Ottumwa, Iowa & the battle for Radar’s hometown

The real town had to fight to use the M*A*S*H character's name.

Sometimes a fictional character has a very real hometown. For every “Mayberry” or “Springfield,” there’s a “Scranton, PA.” While creators like Tolkien could sweep readers away with descriptions of far-off magical lands, nothing grounds a character in concrete reality like giving them a real locale to hail from.

M*A*S*H is, from the start, rooted strictly in the real world. It has to be. Only by highlighting real-world details can the creators truly display the surreality of war. The series works because of that contrast. M*A*S*H is believable characters that are forced to do unbelievable things. They are humans witnessing a historically inhumane event. The characters must, then, be tethered to a world that viewers can feel and relate to. In the case of Gary Burghoff’s character Radar O’Reilly, that world is small-town America.

Radar, a fictional character, is from the very real Ottumwa, Iowa. There is a softness to Radar that only comes from growing up far away from the big city. He has a rare kindness hardly found outside of towns where everyone knows each other. Sure, these characteristics are attributable to Burghoff’s skills as an actor. But really, they’re thanks to the writing, which pays care and attention to making each character as authentic as possible. Burghoff is able to imbue Radar with that small-town feeling because the writing indicates that Radar is from Ottumwa, Iowa. The creators were able to use “Ottumwa” as shorthand for those midwest, rural values and traits they wanted Radar to embody.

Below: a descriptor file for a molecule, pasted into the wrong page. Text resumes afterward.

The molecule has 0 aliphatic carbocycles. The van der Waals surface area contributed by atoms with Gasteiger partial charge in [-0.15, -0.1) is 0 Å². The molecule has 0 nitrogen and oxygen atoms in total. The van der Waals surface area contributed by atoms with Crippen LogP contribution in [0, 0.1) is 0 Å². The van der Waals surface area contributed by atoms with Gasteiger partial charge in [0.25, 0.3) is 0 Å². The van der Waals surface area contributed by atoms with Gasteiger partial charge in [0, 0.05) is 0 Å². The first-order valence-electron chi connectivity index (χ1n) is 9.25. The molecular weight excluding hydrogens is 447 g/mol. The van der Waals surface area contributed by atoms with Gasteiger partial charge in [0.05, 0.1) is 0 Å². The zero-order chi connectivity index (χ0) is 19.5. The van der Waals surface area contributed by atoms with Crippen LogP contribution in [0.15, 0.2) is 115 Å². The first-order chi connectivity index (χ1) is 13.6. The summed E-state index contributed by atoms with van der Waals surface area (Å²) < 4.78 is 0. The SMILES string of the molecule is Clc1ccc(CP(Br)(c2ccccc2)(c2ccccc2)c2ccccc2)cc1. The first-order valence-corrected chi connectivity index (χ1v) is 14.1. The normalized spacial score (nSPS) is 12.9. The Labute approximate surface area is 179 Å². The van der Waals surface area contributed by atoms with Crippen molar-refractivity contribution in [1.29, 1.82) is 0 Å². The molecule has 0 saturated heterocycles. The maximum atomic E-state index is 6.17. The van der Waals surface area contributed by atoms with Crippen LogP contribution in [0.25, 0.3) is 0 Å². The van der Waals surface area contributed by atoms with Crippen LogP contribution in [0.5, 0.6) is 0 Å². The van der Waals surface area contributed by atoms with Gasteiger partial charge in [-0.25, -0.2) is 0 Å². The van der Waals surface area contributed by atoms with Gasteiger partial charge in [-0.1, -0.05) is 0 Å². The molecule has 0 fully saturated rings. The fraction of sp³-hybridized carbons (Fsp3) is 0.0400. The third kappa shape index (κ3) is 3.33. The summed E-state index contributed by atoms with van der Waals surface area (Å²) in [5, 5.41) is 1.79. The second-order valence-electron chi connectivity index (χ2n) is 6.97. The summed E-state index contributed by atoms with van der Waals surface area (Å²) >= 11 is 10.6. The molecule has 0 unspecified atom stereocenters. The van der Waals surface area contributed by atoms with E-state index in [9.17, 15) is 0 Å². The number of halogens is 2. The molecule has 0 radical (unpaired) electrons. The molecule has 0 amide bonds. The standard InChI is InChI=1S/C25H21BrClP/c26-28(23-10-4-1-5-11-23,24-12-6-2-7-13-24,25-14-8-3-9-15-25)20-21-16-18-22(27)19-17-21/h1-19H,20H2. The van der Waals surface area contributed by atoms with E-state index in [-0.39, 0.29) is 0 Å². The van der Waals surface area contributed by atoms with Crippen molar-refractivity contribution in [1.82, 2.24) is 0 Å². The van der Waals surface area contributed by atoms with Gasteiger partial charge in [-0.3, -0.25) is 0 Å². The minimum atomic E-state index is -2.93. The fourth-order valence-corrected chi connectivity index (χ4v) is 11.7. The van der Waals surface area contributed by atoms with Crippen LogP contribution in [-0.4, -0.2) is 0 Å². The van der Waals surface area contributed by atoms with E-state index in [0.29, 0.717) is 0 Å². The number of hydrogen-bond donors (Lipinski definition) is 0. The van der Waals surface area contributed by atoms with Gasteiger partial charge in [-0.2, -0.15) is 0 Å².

So, surely Ottumwa was able to take advantage of its new small-screen fame, right? Well, no, or at least not at first. The town was proud of its newfound notoriety, but the situation was more complicated than it may seem. According to the Associated Press, Ottumwa citizens fought for years to attain permission to use Radar’s likeness to promote the town. A 1986 news piece details the struggle Ottumwa went through, battling it out with 20th Century Fox to use its most famous (fictional) resident for promotional purposes.

“People all over the country know Ottumwa as Radar’s hometown, so we’re trying to capitalize on that exposure,” said Dennis Butler, then-executive vice president of the Ottumwa Chamber of Commerce. It wasn’t until three years after M*A*S*H went off the air that Ottumwa, Iowa, was finally permitted to use Radar’s name.

However, all was not in vain, as Ottumwa now displays several M*A*S*H artifacts in its Wapello County Historical Museum. To visitors worldwide, Ottumwa, Iowa, is now proudly able to promote that it is the hometown of TV’s Radar O’Reilly.

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